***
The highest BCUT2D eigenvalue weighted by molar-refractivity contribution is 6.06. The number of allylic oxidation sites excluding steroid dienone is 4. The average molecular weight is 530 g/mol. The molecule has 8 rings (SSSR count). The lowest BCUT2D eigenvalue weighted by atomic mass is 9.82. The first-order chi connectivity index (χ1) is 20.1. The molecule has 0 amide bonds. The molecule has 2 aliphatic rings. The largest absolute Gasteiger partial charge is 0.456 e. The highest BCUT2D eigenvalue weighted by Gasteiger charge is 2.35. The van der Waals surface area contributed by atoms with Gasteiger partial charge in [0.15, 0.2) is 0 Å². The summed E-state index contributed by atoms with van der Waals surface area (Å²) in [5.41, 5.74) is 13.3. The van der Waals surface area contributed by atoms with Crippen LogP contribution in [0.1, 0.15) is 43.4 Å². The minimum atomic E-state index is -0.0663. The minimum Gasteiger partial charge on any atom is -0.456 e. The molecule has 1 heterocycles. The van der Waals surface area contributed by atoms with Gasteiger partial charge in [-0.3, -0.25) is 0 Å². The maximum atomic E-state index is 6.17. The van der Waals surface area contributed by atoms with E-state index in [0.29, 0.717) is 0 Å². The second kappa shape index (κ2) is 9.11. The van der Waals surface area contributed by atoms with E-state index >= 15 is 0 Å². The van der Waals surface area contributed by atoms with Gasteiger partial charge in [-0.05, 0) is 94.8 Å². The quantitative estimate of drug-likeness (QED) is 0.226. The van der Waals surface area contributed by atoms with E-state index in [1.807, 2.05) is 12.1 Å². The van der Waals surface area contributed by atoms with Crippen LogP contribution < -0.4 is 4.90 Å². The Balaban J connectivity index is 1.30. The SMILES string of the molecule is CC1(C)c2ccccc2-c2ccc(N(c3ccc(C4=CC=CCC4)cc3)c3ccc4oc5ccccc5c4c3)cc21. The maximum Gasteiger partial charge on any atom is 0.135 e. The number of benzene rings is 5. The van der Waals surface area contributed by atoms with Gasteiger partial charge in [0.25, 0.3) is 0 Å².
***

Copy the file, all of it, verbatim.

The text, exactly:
The highest BCUT2D eigenvalue weighted by molar-refractivity contribution is 6.06. The number of allylic oxidation sites excluding steroid dienone is 4. The average molecular weight is 530 g/mol. The molecule has 8 rings (SSSR count). The lowest BCUT2D eigenvalue weighted by atomic mass is 9.82. The first-order chi connectivity index (χ1) is 20.1. The molecule has 0 amide bonds. The molecule has 2 aliphatic rings. The largest absolute Gasteiger partial charge is 0.456 e. The highest BCUT2D eigenvalue weighted by Gasteiger charge is 2.35. The van der Waals surface area contributed by atoms with Gasteiger partial charge in [0.15, 0.2) is 0 Å². The summed E-state index contributed by atoms with van der Waals surface area (Å²) in [5.41, 5.74) is 13.3. The van der Waals surface area contributed by atoms with Crippen LogP contribution in [0.1, 0.15) is 43.4 Å². The minimum atomic E-state index is -0.0663. The minimum Gasteiger partial charge on any atom is -0.456 e. The molecule has 1 heterocycles. The van der Waals surface area contributed by atoms with Gasteiger partial charge in [-0.3, -0.25) is 0 Å². The maximum atomic E-state index is 6.17. The van der Waals surface area contributed by atoms with E-state index in [0.29, 0.717) is 0 Å². The second kappa shape index (κ2) is 9.11. The van der Waals surface area contributed by atoms with E-state index >= 15 is 0 Å². The van der Waals surface area contributed by atoms with Gasteiger partial charge in [-0.05, 0) is 94.8 Å². The quantitative estimate of drug-likeness (QED) is 0.226. The van der Waals surface area contributed by atoms with E-state index in [1.807, 2.05) is 12.1 Å². The van der Waals surface area contributed by atoms with Crippen LogP contribution < -0.4 is 4.90 Å². The Balaban J connectivity index is 1.30. The SMILES string of the molecule is CC1(C)c2ccccc2-c2ccc(N(c3ccc(C4=CC=CCC4)cc3)c3ccc4oc5ccccc5c4c3)cc21. The maximum Gasteiger partial charge on any atom is 0.135 e. The number of benzene rings is 5. The van der Waals surface area contributed by atoms with Gasteiger partial charge in [0.25, 0.3) is 0 Å².